On 2/12/2020 the Gartner Magic Quadrant came out with PowerBI being ahead of Tableau in the Leader quadrant, so I sent out the tweet below. What ensued was a huge outpouring of great opinions, personal experiences, and bits of information about how different organizations are viewing the Tableau v PowerBI decision that many companies are facing. In this blog I am going to recap some of the best of those takes for those curious about the differences between the two tools.
And this is just the Gartner quadrant…I wonder what the market share trend looks like the past year or two? I imagine the Azure/PowerBI play has to be taking a HUGE chunk of @tableau‘s market share. #PowerBI is the future. Tell me why I’m wrong? https://t.co/iQZ0mYSM7k— Spencer Baucke (@JSBaucke) February 12, 2020
There were so many great topics covered in the responses, so I will try and group the tweets together to help guide the learning from this great thread.
This response from Fred Fery just about summed up the most common reason given for companies migrating to PowerBI from Tableau. As you’ll see in some more of these tweets, the discussion is a lot more nuanced and complicated depending on your organization.
may be I should start to learn PowerBi 🤣— Frederic Fery (@fredffery) February 12, 2020
I’m hearing the big bonus for PowerBi is (perceived?) the lower cost and Azure??
In this exchange Barrett Studdard explains some of the pricing of PBI pro licensing. This is based upon your organization’s level of O365. In this case, if you have O365 Enterprise E5 (or above) then you get free PBI pro licenses, which is similar to a Tableau Creator license.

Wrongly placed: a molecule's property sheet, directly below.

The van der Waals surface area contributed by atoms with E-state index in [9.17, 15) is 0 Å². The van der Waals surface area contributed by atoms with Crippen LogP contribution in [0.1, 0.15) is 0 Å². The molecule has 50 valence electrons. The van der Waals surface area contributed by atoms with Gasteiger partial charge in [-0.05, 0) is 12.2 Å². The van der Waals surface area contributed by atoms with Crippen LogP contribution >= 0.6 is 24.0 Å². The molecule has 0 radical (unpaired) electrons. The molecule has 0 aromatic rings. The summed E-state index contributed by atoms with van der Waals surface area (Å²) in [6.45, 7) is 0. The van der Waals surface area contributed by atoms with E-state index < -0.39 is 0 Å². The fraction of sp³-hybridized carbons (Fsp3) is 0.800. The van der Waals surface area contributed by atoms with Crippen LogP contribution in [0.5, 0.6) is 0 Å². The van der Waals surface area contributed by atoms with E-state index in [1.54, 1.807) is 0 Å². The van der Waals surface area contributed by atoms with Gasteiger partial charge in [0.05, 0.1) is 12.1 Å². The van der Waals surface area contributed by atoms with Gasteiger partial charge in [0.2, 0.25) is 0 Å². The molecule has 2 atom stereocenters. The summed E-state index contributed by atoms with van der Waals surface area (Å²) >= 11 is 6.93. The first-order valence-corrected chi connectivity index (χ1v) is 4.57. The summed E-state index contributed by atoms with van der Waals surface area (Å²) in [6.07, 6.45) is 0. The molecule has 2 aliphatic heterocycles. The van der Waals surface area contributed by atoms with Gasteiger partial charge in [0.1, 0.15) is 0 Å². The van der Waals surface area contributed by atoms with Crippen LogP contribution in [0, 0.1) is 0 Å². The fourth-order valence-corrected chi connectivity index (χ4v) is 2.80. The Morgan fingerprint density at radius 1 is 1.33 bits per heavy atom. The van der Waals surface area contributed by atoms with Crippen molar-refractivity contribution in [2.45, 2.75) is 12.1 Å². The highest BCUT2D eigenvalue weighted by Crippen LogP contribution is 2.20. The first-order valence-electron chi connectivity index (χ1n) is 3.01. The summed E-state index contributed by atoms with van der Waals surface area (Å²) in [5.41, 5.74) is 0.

PBI pro is $10/month/user for Pro licenses, but free of you have O365 Enterprise E5 (maybe some other Enterprise setups too). This is most similar to a Tableau Creator license in that it allows you to publish and share content.— Barrett Studdard (@Data_Stud) February 13, 2020
Jeff Huckaby says here that is everything is on Azure, PowerBI works better. The level of Azure deployment will dictate your O365 level, which will dictate your PBI Pro licensing prices.
No, Tableau on Azure works great. I think people should get hands on (with any tool), learn, then assess. If everything is on Azure, PowerBI works better, they used to have a fractured between Azure and on prem.— Jeff Huckaby (@huck5) February 13, 2020
This is where things got very interesting for me. Before this exchange of ideas with both Sandeep and Alex, I had generally been viewing the differences between Tableau and PowerBI in terms of how well and/or easily they create great visualizations. What I was not aware of was the extensive power behind PowerQuery, which allows you to easily import and transform data from various sources. This is a huge selling point for the tool. Here is a link to a Getting Started with Power Query YouTube video.
Is that report a Publish to Web? And of course the Power in the Platform is Power Query! Awesome stuff!— Alex Power[s] Platform (@notaboutthecell) February 14, 2020
The summation from Alex here is perfect in that maybe we are looking at the Tableau v PowerBI comparisons in a manner that isn’t quite apples to apples. He says in his tweet below, “If I could rewrite the marketing narrative of Power BI it would be “a fantastic data compression and aggregation tool that supports data visualizations” but that doesn’t sound as sexy…”
If I could rewrite the marketing narrative of Power BI it would be “a fantastic data compression and aggregation tool that supports data visualizations” but that doesn’t sound as sexy. I would certainly extend the invite for further conversations offline.— Alex Power[s] Platform (@notaboutthecell) February 14, 2020
If you want to really dig into PowerBI I highly recommend following Alex. His knowledge of the platform and his willingness to help other learn is amazing. As you can see, he is very passionate that anything we want to do in PowerBI is possible with the right training.